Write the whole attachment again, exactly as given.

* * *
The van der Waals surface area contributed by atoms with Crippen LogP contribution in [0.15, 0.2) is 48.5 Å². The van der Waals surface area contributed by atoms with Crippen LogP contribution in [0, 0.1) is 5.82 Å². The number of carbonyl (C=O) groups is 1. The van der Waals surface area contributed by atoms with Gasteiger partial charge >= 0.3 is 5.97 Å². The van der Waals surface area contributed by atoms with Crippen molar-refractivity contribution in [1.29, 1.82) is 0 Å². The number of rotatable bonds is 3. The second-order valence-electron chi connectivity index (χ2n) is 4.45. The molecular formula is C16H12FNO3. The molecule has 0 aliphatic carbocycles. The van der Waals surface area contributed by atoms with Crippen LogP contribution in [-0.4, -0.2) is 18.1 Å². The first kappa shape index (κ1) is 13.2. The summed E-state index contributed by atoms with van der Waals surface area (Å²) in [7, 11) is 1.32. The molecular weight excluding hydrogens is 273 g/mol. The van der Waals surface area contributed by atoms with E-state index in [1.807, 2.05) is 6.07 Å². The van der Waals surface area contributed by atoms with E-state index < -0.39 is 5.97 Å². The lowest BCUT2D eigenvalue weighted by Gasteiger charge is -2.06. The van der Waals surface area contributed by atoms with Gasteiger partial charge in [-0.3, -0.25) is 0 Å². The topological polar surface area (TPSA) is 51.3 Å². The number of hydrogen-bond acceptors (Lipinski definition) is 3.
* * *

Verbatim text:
The van der Waals surface area contributed by atoms with Crippen LogP contribution in [0.15, 0.2) is 48.5 Å². The van der Waals surface area contributed by atoms with Crippen LogP contribution in [0, 0.1) is 5.82 Å². The number of carbonyl (C=O) groups is 1. The van der Waals surface area contributed by atoms with Gasteiger partial charge >= 0.3 is 5.97 Å². The van der Waals surface area contributed by atoms with Crippen molar-refractivity contribution in [1.29, 1.82) is 0 Å². The number of rotatable bonds is 3. The second-order valence-electron chi connectivity index (χ2n) is 4.45. The molecular formula is C16H12FNO3. The molecule has 0 aliphatic carbocycles. The van der Waals surface area contributed by atoms with Crippen LogP contribution in [-0.4, -0.2) is 18.1 Å². The first kappa shape index (κ1) is 13.2. The summed E-state index contributed by atoms with van der Waals surface area (Å²) in [7, 11) is 1.32. The molecular weight excluding hydrogens is 273 g/mol. The van der Waals surface area contributed by atoms with E-state index in [1.807, 2.05) is 6.07 Å². The van der Waals surface area contributed by atoms with E-state index < -0.39 is 5.97 Å². The lowest BCUT2D eigenvalue weighted by Gasteiger charge is -2.06. The van der Waals surface area contributed by atoms with Gasteiger partial charge in [-0.3, -0.25) is 0 Å². The topological polar surface area (TPSA) is 51.3 Å². The number of hydrogen-bond acceptors (Lipinski definition) is 3.